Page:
Rethinking Youth Ministry
The Subversive Message of The Hunger Games
Even as we often refer to the United States as a Christian nation, it's difficult to think of many examples in our history when we could be accused of choosing this third way of creative non-violent resistance. Most often we seem to choose the way of "an eye for an eye" rather than "turn the other cheek." During a recent presidential debate, one of the current Republican candidates was actually booed when he suggested that perhaps the U.S. should base its foreign policy on the biblical injunction to "do unto others as you would have them do unto you." For all our national lip service to the centrality of Christian morality and values, our actions clearly argue that we believe more in the power of might, retribution, and coercive power than in the Christ-like virtues of compassion, forgiveness, and love.
It is The Hunger Games' condemnation of our own culture of violence that, it seems to me, makes the film more subversive than many might realize. In early scenes, we follow the teens who have been selected for the Hunger Games as they travel to the Capitol and are dressed in fancy uniforms and paraded around to a cheering public—not unlike how we have sent our own soldiers off to war numerous times in our nation's history. But the film also forces us to look at disturbing imagery of children slaughtering children and the aftermath, quite unlike the way we still conveniently eschew televising images of real battle or footage of fallen soldiers or even the return home of our soldiers' bodies in flag-draped caskets.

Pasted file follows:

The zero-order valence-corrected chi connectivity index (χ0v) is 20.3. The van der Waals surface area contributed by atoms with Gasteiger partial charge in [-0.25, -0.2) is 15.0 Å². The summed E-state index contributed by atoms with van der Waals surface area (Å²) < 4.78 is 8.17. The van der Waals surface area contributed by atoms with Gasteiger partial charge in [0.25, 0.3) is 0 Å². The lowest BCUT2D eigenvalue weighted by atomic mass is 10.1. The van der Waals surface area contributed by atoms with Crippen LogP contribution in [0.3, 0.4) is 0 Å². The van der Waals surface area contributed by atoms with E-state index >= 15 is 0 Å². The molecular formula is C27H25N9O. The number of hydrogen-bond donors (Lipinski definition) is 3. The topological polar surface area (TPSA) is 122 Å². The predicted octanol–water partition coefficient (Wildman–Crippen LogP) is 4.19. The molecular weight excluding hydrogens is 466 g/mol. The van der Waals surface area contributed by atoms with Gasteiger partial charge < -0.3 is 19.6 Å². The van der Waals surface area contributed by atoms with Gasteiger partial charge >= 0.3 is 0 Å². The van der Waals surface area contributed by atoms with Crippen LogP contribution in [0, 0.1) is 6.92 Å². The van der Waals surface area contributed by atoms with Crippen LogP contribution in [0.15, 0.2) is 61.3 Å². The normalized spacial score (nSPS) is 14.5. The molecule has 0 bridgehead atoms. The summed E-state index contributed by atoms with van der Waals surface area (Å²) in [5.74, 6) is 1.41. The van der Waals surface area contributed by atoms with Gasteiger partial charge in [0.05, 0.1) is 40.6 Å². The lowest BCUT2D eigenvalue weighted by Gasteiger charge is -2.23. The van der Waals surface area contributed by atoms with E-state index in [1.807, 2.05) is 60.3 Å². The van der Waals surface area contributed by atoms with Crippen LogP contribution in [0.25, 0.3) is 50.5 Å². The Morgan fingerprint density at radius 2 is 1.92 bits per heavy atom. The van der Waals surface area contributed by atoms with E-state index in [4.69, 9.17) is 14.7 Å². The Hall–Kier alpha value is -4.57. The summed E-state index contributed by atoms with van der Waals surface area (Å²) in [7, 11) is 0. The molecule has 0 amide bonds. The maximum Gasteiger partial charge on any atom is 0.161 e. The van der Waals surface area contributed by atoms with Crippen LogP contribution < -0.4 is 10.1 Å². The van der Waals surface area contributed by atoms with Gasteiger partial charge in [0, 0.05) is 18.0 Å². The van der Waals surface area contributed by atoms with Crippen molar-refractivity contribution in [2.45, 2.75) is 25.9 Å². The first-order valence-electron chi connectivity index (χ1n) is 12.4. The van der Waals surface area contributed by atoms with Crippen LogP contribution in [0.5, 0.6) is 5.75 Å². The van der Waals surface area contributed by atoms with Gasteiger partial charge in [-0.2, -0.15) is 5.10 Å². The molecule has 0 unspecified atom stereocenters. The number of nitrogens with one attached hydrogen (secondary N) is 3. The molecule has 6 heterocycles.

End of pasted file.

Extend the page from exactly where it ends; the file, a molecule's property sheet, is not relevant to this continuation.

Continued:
Where we are often willing to pretend that war is a game with invisible consequences, The Hunger Games invites us to pay attention to what it means to ask our young to take up arms and fight others to the death. The film does not glorify violence but rather challenges us to see it for what it really is and to ask if there might not be another way (spoiler alert: our young protagonists in fact do choose another way at the end of the games, refusing to participate in a final act of violent murder). Young Christian fans viewing the film may just pick up on this message that subverts our own culture of war and massive military power. They may even ask themselves, much as Peeta does, if we might be able to respond to violence in a way that does not change us but rather allows to remain true to our identity as followers of Christ's subversive way of creative non-violent resistance.
Rev. Brian Kirk is an ordained pastor in the Christian Church (Disciples of Christ) and currently serves an inner-city church in St. Louis, Missouri. He also teaches as adjunct faculty at Eden Theological Seminary, and co-writes the blog rethinkingyouthministry.com.
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